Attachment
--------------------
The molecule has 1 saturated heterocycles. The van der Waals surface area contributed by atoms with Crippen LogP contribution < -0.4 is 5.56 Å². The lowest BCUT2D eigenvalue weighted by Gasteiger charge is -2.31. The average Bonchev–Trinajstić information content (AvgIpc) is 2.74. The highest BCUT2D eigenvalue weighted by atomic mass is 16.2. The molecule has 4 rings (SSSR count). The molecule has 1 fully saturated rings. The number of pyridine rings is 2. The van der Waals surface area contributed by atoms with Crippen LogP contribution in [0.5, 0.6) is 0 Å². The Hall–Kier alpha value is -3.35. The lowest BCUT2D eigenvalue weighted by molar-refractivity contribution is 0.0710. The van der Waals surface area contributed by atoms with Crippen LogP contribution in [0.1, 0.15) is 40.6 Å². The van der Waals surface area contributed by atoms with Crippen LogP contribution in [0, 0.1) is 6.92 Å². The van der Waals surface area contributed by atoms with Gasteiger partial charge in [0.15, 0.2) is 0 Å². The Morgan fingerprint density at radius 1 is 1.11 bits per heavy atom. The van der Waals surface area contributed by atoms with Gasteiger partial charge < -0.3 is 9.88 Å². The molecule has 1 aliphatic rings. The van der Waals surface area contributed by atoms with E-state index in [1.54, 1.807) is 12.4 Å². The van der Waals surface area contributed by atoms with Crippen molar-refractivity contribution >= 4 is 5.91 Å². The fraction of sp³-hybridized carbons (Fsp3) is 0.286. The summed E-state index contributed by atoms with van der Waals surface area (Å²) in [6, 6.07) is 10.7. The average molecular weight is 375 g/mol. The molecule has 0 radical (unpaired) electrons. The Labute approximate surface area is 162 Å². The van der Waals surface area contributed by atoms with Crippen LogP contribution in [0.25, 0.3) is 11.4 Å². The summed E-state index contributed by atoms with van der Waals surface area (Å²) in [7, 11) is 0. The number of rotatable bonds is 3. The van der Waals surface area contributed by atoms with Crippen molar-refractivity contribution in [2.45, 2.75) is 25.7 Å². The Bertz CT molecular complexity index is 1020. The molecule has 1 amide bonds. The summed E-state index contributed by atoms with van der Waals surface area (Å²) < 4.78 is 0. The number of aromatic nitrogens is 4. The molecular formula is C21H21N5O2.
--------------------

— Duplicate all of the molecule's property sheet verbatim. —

The molecule has 1 saturated heterocycles. The van der Waals surface area contributed by atoms with Crippen LogP contribution < -0.4 is 5.56 Å². The lowest BCUT2D eigenvalue weighted by Gasteiger charge is -2.31. The average Bonchev–Trinajstić information content (AvgIpc) is 2.74. The highest BCUT2D eigenvalue weighted by atomic mass is 16.2. The molecule has 4 rings (SSSR count). The molecule has 1 fully saturated rings. The number of pyridine rings is 2. The van der Waals surface area contributed by atoms with Crippen LogP contribution in [0.5, 0.6) is 0 Å². The Hall–Kier alpha value is -3.35. The lowest BCUT2D eigenvalue weighted by molar-refractivity contribution is 0.0710. The van der Waals surface area contributed by atoms with Crippen LogP contribution in [0.1, 0.15) is 40.6 Å². The van der Waals surface area contributed by atoms with Crippen LogP contribution in [0, 0.1) is 6.92 Å². The van der Waals surface area contributed by atoms with Gasteiger partial charge in [0.15, 0.2) is 0 Å². The Morgan fingerprint density at radius 1 is 1.11 bits per heavy atom. The van der Waals surface area contributed by atoms with Gasteiger partial charge < -0.3 is 9.88 Å². The molecule has 1 aliphatic rings. The van der Waals surface area contributed by atoms with E-state index in [1.54, 1.807) is 12.4 Å². The van der Waals surface area contributed by atoms with Crippen molar-refractivity contribution >= 4 is 5.91 Å². The fraction of sp³-hybridized carbons (Fsp3) is 0.286. The summed E-state index contributed by atoms with van der Waals surface area (Å²) in [6, 6.07) is 10.7. The average molecular weight is 375 g/mol. The molecule has 0 radical (unpaired) electrons. The Labute approximate surface area is 162 Å². The van der Waals surface area contributed by atoms with Crippen LogP contribution in [0.25, 0.3) is 11.4 Å². The summed E-state index contributed by atoms with van der Waals surface area (Å²) in [7, 11) is 0. The number of rotatable bonds is 3. The van der Waals surface area contributed by atoms with Crippen molar-refractivity contribution in [2.45, 2.75) is 25.7 Å². The Bertz CT molecular complexity index is 1020. The molecule has 1 amide bonds. The summed E-state index contributed by atoms with van der Waals surface area (Å²) < 4.78 is 0. The number of aromatic nitrogens is 4. The molecular formula is C21H21N5O2.